If You Can Make It in New York, Part 4: NYC Is A Microcosm of the USA

The first day was hard to talk to people because I was new to the area, and the second because people in New York City don’t seem to stop moving. Tuesday started out with even more difficulty. I should mention that I have a somewhat heightened sense of hearing, and we spent part of the morning talking to people beneath an overhead subway terminal. If you’ve ever tried talking to people above the noise of trains passing overhead, you would understand my experience. That is, if they’ll even pay attention to you. But that was just the morning.

The forecast for Tuesday called for rain all day, so the plan was to stick with the subways and later ride the Staten Island Ferry. As if talking with subways running overhead wasn’t difficult enough, trying to talk while they were constantly coming and going around me was nearly impossible. Each day seemed to add a new layer of noise as a barrier I could not overcome; I felt so useless trying to talk with anyone when I couldn’t even hear myself, plus the fact that trains arrived so often, which quickly cut off most encounters. I think I had one good conversation going before the guy I was talking with had to go.

After being in NYC for about a day or so, what I felt in the subway terminal at one point is probably best described as discouragement or defeat. If I must be honest, there were times during the trip I felt a bit disconnected from everyone else with me, and it was those times I felt the most vulnerable. Besides heightened hearing, another thing about me is that I spend a lot of time being introspective, and it sometimes creates a sense of isolation, no matter how many other people are around me. I’ve really only become social within the past six years or so, but whenever I am not actively talking with anyone else, finding a conversation to join, or noticing the noise level, I tend to become introspective. This trip was no different; if I wasn’t talking to a stranger or someone I was traveling with, I sometimes became very introspective.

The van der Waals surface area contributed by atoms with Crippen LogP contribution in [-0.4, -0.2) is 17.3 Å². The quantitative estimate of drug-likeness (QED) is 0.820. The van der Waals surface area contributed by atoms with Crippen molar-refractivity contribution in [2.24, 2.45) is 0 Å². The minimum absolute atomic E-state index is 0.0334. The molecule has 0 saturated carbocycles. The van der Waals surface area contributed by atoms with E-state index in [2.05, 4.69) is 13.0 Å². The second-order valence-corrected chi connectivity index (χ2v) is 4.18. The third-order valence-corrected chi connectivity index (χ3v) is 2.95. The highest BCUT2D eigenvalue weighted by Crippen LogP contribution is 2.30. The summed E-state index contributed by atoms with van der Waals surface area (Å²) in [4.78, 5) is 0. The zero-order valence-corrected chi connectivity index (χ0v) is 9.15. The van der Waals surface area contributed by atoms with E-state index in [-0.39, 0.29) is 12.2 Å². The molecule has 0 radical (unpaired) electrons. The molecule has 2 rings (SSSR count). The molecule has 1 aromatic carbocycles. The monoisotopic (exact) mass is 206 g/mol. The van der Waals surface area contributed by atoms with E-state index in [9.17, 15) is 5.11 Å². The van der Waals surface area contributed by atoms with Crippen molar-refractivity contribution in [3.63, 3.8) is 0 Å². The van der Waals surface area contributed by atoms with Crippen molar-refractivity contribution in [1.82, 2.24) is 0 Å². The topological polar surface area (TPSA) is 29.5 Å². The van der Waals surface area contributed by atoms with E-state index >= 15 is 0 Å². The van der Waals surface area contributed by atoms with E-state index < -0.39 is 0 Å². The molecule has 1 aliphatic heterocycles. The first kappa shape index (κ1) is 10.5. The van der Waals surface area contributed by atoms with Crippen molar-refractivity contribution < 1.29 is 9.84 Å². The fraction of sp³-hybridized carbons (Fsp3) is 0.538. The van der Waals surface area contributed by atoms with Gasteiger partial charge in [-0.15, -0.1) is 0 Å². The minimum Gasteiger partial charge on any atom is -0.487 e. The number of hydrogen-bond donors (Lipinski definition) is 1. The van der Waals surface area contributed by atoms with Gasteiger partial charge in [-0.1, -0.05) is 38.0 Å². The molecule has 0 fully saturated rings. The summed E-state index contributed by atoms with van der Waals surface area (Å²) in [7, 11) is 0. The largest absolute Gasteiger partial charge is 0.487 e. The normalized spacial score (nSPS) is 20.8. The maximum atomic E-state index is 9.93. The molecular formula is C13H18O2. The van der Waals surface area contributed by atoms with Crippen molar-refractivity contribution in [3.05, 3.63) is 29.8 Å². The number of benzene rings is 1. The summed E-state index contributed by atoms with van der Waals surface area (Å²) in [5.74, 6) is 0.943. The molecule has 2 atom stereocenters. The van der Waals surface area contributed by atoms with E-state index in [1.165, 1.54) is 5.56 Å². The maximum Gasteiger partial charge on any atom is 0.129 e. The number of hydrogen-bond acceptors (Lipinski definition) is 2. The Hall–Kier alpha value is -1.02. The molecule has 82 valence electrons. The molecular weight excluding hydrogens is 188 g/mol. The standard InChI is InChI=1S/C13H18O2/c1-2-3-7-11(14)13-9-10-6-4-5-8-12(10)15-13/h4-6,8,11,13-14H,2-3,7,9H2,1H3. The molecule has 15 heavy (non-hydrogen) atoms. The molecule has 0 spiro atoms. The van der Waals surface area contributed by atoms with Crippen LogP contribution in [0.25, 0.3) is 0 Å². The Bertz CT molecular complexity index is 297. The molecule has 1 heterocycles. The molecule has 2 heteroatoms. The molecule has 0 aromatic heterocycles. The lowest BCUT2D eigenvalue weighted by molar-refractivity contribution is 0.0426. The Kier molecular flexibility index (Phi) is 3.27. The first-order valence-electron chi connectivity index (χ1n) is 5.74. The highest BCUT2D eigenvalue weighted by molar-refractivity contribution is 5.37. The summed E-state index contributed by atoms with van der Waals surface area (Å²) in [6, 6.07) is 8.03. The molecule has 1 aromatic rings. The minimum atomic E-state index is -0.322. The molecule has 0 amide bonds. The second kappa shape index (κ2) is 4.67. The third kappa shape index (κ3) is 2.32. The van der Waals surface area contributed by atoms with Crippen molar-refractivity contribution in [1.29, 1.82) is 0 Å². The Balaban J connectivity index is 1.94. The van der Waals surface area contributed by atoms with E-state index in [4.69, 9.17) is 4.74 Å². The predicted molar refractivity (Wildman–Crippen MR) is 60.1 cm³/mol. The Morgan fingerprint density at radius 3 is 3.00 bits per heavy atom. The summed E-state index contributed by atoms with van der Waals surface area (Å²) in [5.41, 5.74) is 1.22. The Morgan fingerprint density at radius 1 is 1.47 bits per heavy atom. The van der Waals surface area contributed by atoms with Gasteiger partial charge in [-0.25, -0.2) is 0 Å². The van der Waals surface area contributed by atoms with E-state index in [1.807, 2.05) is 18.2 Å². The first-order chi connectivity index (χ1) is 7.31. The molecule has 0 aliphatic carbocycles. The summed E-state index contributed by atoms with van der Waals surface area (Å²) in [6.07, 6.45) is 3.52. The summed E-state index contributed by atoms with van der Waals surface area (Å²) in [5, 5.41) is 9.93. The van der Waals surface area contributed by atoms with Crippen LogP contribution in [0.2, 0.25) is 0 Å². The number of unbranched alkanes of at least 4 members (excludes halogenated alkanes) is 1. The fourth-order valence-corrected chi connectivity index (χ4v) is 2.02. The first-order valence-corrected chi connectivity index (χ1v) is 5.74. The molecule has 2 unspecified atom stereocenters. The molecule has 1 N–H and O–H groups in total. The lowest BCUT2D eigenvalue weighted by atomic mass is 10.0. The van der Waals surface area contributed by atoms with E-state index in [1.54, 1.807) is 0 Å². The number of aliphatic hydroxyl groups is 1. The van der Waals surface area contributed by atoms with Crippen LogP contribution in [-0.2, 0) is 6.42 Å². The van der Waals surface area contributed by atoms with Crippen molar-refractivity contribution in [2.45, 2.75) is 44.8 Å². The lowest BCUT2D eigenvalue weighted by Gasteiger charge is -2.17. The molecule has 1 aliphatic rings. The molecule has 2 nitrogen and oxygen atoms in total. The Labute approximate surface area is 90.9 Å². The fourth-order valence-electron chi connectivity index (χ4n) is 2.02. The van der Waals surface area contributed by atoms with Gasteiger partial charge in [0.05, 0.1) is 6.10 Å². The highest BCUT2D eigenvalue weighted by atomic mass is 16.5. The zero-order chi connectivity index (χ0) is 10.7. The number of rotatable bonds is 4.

I felt so discouraged because I saw many people rushing around, few having time to stop and talk or even willing to accept a tract as they passed by. People are so rushed in this city that never stops moving, and they don’t seem to have time for God. Not only do people not have time for God, but as I also noticed on subways and other areas, people put on headphones or bury themselves in reading material or some electronic device, so they don’t necessarily have to acknowledge others around them between where they were and where they’re going. Since I’ve seen this back home and other places outside New York as well, it occurred to me that New York City is just a small version of the country as a whole; we have such an individualistic culture and individualized distractions that it’s easy to tune out whatever we want. We’re too busy for God and too self-absorbed for other people. I can’t say I don’t do this myself. I currently live by myself, so I know what it’s like to feel isolated or lonely, and not always by choice, but sometimes I think we bring those feelings on ourselves by our actions or inactions.

While the subway and its busyness felt discouraging, the Staten Island Ferry we would be on later that afternoon was one of the times I enjoyed during the whole week.

Times Square

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